That is not the lesson I take from this story, but rather how a leader should lead if he or she wants the windows of heaven to open.

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  20. UnderCover Brother on October 17, 2012 at 7:45 AM

    #18 Stephen:

    You wrote: ‘As to Thomas B Marsh, it disrespects the man greatly to ignore his statements. He did not take the position that the milk strippings story was false…’

    Maybe you misunderstand what I wrote or I didn’t explain myself well enough.I am not disrespecting Brother Marsh. I am agreeing with you wholeheartedly. I am saying that people have used the ‘milk strippings’ story to prove that, ‘Small Acts Lead to Great Consequences’ (talk given by President Hinckley in 1984). In the talk President Hinckley said,

    ‘What a very small and trivial thing—a little cream over which two women quarreled. But it led to, or at least was a factor in, Governor Boggs’ cruel exterminating order which drove the Saints from the state of Missouri, with all of the terrible suffering and consequent death that followed. The man who should have settled this little quarrel, but who, rather, pursued it, troubling the officers of the Church, right up to the Presidency, literally went through hell for it. He lost his standing in the Church. He lost his testimony of the gospel.’

    The problem I have is that the ‘milk strippings’ story didn’t happened. Although President Hinckley (quoting Brother George A. Smith) said in his talk, ‘Marsh, not being satisfied, took an appeal to the First Presidency of the Church, and Joseph and his counselors had to sit upon the case, and they approved the decision of the High Council….’, there’s no mention of it in the High Council minutes. But that was how it was written by Brother Smith, repeated by President Hinckley and still used in lessons today as an example of the road to apostasy.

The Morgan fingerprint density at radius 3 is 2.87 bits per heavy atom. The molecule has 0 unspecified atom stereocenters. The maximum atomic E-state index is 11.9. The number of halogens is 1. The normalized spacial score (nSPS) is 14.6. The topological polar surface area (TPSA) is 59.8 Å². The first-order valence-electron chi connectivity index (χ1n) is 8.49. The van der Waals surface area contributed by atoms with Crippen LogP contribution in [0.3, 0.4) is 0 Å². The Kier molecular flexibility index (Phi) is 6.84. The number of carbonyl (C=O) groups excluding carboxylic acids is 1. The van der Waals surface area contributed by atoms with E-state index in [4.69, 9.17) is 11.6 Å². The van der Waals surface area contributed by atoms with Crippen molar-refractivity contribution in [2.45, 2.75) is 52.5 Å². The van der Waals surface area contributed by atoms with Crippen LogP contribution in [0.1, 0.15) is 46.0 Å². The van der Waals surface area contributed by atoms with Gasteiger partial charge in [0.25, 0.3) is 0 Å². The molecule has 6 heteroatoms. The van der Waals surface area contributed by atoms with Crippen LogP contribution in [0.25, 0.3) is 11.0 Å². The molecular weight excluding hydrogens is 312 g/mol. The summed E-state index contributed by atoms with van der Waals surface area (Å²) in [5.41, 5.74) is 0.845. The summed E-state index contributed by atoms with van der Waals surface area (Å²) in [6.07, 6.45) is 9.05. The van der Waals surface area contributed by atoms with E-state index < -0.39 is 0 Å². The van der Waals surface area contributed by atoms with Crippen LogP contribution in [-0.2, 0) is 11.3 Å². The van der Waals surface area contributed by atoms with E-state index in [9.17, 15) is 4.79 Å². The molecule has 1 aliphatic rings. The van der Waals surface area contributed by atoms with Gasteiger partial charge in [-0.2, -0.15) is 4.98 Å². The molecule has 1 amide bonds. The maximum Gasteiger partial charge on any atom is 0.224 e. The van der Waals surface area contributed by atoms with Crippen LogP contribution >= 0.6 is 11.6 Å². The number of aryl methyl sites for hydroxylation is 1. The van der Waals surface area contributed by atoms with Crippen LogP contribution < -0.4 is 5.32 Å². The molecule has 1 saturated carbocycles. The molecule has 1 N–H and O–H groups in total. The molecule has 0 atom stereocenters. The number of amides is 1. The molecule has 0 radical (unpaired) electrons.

This brings me back to Elder Cook’s talk when he said,

    “Some have immersed themselves in … materials that magnify, exaggerate, and, in some cases, invent shortcomings of early Church leaders. Then they draw incorrect conclusions that can affect testimony.”

    I believe that the ‘milk strippings’ story magnified, exaggerated and invented shortcomings of Brother Marsh as an early Church leader, which then drew an incorrect conclusion.

    Like you, I believe that Thomas was and is entitled to far more respect.

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  21. UnderCover Brother on October 17, 2012 at 9:56 AM

    #19 Stephen:

    You wrote: ‘By building consensus and by uniting the leadership in revelation President Kimball was able to create a much stronger consensus and support for what he did.’